Jesse Miller, PhD
As animal behavior professionals, we should all be committed to keeping up with the scientific basis for our practices, and we want to know when new discoveries about how animals think, perceive, and learn are made so we can critically appraise them and decide how to weave them into how we work. We also know that even well-meaning popular science sites can often distort the truth in favor of a simpler or more intriguing message. Trying to access the latest research without the backing of an academic institution can be incredibly frustrating. This quick guide will suggest ways to (legally!) get around some of the barriers to knowledge acquisition.
The best way to access printed or digital material is through your local library. Even if you live in a small town, your library can still help you access books and journals they don’t have in their collections. Librarians have access to databases and programs you might not know about, so if there’s a book you really want to find, have a chat with your local librarian before you resign yourself to buying it.
If your local library doesn’t carry the material you’re looking for, you can request it through a service called an interlibrary loan. This is where one library requests the book on your behalf from another. Although you don’t need to locate the book yourself, if you want to find out whether it’s worth requesting an interlibrary loan (i.e., if the book is available in any library at all), you can look the book up on WorldCat.org, or Copac if you’re in the U.K. or Ireland.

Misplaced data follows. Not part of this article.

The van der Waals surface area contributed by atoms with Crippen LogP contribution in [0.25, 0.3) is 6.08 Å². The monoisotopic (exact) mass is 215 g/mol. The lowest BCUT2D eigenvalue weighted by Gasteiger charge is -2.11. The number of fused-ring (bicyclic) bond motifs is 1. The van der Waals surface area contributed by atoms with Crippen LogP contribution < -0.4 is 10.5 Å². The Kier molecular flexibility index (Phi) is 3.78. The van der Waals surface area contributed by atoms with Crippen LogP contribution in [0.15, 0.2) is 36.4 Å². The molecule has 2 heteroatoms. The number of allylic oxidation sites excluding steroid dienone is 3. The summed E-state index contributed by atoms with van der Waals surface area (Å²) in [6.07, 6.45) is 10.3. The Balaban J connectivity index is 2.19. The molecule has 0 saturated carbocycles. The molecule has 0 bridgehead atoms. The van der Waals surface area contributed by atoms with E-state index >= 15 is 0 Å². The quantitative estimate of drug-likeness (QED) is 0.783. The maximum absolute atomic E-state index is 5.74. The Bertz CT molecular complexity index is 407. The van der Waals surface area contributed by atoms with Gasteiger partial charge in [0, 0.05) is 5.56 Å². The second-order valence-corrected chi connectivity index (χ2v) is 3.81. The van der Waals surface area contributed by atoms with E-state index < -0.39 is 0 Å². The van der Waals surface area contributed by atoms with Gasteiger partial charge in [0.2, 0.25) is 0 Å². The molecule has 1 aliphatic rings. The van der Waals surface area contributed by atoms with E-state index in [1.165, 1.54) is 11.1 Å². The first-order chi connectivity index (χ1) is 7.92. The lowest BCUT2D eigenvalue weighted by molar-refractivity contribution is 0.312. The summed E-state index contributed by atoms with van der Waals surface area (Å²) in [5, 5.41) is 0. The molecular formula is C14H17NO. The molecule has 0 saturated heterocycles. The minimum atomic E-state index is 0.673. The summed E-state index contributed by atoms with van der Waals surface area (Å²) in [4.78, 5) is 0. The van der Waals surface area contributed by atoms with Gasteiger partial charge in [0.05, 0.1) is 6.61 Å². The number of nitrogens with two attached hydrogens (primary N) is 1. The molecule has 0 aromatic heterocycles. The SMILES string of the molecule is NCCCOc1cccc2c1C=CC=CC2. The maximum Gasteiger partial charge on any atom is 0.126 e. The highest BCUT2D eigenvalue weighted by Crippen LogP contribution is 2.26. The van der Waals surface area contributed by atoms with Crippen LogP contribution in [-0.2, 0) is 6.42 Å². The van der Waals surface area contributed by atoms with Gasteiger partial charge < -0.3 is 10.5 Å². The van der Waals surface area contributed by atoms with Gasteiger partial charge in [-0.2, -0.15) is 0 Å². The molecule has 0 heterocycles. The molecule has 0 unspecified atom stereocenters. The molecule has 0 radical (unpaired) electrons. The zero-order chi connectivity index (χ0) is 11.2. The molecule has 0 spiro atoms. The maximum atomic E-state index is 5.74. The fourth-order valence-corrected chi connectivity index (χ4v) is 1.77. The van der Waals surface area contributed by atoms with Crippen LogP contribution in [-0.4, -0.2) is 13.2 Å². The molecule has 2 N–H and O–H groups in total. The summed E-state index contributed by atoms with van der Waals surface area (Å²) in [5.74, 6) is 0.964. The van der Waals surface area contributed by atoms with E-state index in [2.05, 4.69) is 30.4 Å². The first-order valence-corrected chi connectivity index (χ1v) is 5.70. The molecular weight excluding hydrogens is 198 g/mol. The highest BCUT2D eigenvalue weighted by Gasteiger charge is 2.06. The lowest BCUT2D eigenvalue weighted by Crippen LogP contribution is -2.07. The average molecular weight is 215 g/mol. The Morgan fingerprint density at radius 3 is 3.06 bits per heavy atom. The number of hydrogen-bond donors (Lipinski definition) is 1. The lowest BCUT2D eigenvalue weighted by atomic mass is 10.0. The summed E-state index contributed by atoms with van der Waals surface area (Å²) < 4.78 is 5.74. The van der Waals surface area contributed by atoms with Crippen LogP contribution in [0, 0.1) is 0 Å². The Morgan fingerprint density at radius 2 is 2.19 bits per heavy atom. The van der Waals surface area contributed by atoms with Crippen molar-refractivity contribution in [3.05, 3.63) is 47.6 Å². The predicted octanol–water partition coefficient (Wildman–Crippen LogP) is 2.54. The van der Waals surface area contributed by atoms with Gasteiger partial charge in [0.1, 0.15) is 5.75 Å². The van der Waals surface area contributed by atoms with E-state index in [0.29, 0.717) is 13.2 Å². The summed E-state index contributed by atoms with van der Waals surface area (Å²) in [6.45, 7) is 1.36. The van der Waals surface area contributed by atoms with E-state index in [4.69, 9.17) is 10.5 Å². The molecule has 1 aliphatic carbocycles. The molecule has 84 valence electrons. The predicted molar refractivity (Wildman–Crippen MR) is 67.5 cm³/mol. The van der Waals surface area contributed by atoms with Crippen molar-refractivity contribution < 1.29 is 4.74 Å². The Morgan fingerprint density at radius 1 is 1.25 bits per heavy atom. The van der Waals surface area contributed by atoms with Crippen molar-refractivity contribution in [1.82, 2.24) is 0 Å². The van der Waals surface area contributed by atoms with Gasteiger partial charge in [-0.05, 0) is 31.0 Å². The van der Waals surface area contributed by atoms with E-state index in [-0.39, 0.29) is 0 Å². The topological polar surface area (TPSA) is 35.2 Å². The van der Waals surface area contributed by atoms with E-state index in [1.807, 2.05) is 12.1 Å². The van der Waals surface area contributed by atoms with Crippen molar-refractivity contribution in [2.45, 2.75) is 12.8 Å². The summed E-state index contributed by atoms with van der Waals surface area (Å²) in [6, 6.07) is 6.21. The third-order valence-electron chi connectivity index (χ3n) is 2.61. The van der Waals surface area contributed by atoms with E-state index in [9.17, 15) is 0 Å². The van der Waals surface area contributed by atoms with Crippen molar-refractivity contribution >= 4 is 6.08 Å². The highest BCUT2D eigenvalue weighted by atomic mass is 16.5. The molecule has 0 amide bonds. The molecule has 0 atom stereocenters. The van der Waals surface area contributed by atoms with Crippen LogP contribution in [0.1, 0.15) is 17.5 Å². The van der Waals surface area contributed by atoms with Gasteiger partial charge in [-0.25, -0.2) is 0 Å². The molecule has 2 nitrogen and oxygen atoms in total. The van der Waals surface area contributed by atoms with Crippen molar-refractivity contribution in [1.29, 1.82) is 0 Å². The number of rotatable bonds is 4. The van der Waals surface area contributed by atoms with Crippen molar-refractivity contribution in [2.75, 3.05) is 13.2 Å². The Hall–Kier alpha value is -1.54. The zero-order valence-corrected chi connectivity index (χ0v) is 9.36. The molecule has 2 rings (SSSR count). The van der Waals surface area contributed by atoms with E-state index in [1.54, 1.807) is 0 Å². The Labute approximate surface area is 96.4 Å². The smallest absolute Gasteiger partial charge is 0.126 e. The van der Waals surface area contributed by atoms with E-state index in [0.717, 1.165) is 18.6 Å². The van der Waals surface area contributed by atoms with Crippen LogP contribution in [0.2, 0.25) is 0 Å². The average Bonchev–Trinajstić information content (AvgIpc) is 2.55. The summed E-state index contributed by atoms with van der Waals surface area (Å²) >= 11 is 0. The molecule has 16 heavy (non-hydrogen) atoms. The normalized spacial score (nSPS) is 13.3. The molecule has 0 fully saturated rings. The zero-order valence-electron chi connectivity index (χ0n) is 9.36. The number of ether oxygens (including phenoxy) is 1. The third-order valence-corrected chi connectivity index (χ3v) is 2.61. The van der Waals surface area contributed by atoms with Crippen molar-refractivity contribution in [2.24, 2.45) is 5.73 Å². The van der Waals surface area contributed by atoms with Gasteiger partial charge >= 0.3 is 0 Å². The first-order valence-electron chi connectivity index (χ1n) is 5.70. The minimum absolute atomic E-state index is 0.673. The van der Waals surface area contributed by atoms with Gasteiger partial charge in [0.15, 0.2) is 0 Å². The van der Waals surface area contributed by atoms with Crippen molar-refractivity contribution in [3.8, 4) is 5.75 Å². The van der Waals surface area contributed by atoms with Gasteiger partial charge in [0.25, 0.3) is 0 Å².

Interlibrary loans are not usually free, they can take a fair amount of time to process, and the lending library may not allow you to take the material out of their building. However, they’re a great way to access textbooks that are obscure or very expensive to buy. Your local librarian can help you request an interlibrary loan.
Universities and college libraries
University libraries generally have more complete collections of textbooks and journals, and many will allow access to non-students under certain conditions. However, you may not be able to use some services like online access to academic publications if you’re not a current student, even if you’re in the library building. Some universities and colleges also provide resources for alumni, like access to JSTOR (Journal Storage); what you’re entitled to depends on the license agreement between the university and the content provider.
It’s not legal for entire books to be copied for you, but you may be able to request certain parts of a book or a journal issue to be copied and sent to you from a library, by post or secure file transfer online. Fair use copyright regulations determine how much of a publication can be copied and sent to you; these depend on the type of publication it is, your intended use for the content, the country you’re in, and how much by percentage or number of pages you’re asking for. In most cases, this is not a free service, but it does allow you to keep the copied material.
If you want on-demand access to a textbook that isn’t available at your local library, you’re probably going to have to buy it. Thankfully there are a lot of second-hand marketplaces out there where you can pick up books for a bargain. Amazon Marketplace, Amazon Textbook Rentals, and eBay are good starting points, but there are also specific sites for students looking to offload their used textbooks like SellStudentStuff, and meta-search sites like UsedBookSearch and BookFinder. If you live in a university or college town, campuses often have used book sales at the start of a new semester, so keep your eyes open when fall comes around.
Accessing research articles in journals
Most people find the cost of getting through the paywall on any of the major journal publishing sites like Elsevier and Springer to be prohibitive, alienating them from learning about developments in animal behavior directly from the source. There are a couple of ways to access content without the cost, however.